The first, cold-like stage (stage catarrhale) lasts about one to two weeks. Symptoms appear that are similar to a cold, such as sneezing, runny nose, mild cough, hoarseness or slight fever. The greatest risk of infection already exists in this phase.

The second stage is the seizure stage (Stadium convulsivum), which lasts two to six weeks. This is where the typical symptoms of whooping cough appear: Strong, spasmodic coughing attacks with tongue out are accompanied by gasping inhalation. The coughing attacks are repeated at short intervals and often end in retching and vomiting. Coughing attacks occur more frequently at night and after exertion such as sport or stress.

Whooping cough is also a threat because of the occurrence of severe concomitant diseases such as pneumonia, otitis media or cerebral hemorrhage. The stage decrementi is the last phase of the disease, in which the symptoms slowly become weaker and weaker. Left untreated, it lasts six to ten weeks.


In the decrementi stage, the symptoms gradually decrease, but it is usually too late for a causal therapy for whooping cough. Accordingly, it can still be treated with antibiotics, which limits the course of the disease in this last phase to a length of up to six weeks. If left untreated, the cough that is still present and the spasmodic coughing attacks can last for another ten weeks.

Especially in infants, pertussis leads more quickly to dangerous swelling of the airways and, as a result, to breathing pauses. The longer the body is affected by whooping cough, the more likely it is that the symptoms will become more severe. Secondary infections of the lungs (15 to 20 percent of cases) and middle ear are common. Seizures, which lead to a temporary lack of oxygen supply to the brain, affect up to four percent of sufferers. Possible consequential damage depends on the duration of the oxygen deficiency.

Brain involvement occurs in 0.5 percent of cases due to toxins produced by the pertussis causative agents. Such encephalopathy always leaves behind tissue damage. The consequential damage ranges from motor impairments to permanent sensory difficulties and can also impair cognitive performance. Younger people are often more severely affected than older people. One in a thousand infected dies from the disease.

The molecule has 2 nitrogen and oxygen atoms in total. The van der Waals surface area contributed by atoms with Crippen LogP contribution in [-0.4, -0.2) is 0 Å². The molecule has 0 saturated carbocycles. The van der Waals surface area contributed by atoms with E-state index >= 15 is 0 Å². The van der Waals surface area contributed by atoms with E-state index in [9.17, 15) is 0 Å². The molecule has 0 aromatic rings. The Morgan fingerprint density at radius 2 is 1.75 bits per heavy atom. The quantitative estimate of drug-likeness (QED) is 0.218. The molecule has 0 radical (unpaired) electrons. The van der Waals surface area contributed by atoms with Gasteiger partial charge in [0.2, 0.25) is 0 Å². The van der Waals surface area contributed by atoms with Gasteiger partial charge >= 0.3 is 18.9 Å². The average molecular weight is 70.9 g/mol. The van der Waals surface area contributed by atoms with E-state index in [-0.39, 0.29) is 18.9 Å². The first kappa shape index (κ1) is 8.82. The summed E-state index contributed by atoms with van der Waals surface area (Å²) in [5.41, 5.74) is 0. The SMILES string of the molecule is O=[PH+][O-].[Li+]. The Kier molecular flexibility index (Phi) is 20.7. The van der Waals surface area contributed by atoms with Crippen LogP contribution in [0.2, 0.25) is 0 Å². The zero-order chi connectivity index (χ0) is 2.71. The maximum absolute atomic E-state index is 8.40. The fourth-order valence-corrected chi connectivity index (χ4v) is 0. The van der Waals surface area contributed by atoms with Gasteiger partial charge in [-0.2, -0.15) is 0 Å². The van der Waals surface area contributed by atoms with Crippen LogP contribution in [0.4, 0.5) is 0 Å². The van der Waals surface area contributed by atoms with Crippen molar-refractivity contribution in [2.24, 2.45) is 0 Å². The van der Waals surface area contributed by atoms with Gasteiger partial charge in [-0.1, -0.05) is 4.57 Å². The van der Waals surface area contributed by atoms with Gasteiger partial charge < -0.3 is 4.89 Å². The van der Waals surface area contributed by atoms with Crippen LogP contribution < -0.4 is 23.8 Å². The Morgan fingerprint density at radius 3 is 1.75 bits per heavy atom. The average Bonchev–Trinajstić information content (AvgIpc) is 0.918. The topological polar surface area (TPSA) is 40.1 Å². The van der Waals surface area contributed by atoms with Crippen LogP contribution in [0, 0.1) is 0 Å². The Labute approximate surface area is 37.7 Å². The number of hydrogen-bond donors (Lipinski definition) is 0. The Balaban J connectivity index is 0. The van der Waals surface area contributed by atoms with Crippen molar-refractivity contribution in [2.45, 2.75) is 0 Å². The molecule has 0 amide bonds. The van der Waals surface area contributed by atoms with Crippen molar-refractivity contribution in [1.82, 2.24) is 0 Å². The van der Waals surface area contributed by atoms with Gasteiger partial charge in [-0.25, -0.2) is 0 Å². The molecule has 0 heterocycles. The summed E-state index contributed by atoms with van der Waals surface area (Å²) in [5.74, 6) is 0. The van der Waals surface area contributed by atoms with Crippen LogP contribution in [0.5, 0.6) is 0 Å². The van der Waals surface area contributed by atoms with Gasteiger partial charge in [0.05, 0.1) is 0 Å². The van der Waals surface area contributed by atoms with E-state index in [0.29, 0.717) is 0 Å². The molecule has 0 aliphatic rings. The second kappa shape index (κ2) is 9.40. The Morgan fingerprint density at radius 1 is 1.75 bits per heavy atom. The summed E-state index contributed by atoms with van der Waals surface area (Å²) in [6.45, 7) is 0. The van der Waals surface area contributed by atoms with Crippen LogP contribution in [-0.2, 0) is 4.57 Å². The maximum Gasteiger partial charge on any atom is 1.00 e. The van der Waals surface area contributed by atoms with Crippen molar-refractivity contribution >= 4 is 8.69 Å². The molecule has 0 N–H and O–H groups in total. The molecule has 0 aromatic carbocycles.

When should you go to the doctor?

If the classic whooping cough symptoms persist for more than a week, a doctor should be consulted. Treating whooping cough is essential to avoid serious complications. Therefore, a doctor should be called in at the first sign of illness, who can clarify the symptoms and, if necessary, treat them directly on site. If you develop a high fever or shortness of breath, it is best to consult a doctor on the same day. A visit to the hospital is indicated for circulatory problems. The sick person should be examined immediately and make sure that the whooping cough is not caused by a serious illness.

At the latest when the whooping cough significantly affects well-being or causes other health problems, the symptoms must be taken to the doctor. Neurological deficits indicate brain involvement and must be treated immediately in a clinic. Children, elderly and sick people as well as pregnant women should always have whooping cough examined by a doctor to avoid complications. In addition to the family doctor, the ENT doctor or a lung specialist can be consulted.

Treatment & Therapy

The course of the disease in whooping cough can only be alleviated and shortened if antibiotic therapy is started in good time, i.e. during the catarrhal stage or the early convulsive stage. But the administration of antibiotics is also useful at a later point in time, as this breaks the chain of infection.